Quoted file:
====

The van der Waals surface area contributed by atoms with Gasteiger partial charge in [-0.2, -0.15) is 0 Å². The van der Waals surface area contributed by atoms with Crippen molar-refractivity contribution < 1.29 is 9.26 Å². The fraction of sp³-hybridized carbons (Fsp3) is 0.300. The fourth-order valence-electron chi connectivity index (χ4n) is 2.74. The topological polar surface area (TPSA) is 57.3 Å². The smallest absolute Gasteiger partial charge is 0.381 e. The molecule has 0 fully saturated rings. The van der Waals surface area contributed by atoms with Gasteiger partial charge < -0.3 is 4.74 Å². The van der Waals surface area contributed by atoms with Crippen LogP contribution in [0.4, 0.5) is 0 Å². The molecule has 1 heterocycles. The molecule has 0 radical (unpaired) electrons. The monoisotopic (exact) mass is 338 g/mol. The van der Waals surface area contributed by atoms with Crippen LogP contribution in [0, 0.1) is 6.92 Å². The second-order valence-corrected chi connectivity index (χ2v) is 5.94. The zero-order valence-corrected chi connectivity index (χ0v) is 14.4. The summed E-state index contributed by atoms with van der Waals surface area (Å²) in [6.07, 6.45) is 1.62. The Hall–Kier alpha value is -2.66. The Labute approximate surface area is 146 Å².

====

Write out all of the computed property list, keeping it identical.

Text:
The van der Waals surface area contributed by atoms with Gasteiger partial charge in [-0.2, -0.15) is 0 Å². The van der Waals surface area contributed by atoms with Crippen molar-refractivity contribution < 1.29 is 9.26 Å². The fraction of sp³-hybridized carbons (Fsp3) is 0.300. The fourth-order valence-electron chi connectivity index (χ4n) is 2.74. The topological polar surface area (TPSA) is 57.3 Å². The smallest absolute Gasteiger partial charge is 0.381 e. The molecule has 0 fully saturated rings. The van der Waals surface area contributed by atoms with Gasteiger partial charge < -0.3 is 4.74 Å². The van der Waals surface area contributed by atoms with Crippen LogP contribution in [0.4, 0.5) is 0 Å². The molecule has 1 heterocycles. The molecule has 0 radical (unpaired) electrons. The monoisotopic (exact) mass is 338 g/mol. The van der Waals surface area contributed by atoms with Crippen LogP contribution in [0, 0.1) is 6.92 Å². The second-order valence-corrected chi connectivity index (χ2v) is 5.94. The zero-order valence-corrected chi connectivity index (χ0v) is 14.4. The summed E-state index contributed by atoms with van der Waals surface area (Å²) in [6.07, 6.45) is 1.62. The Hall–Kier alpha value is -2.66. The Labute approximate surface area is 146 Å².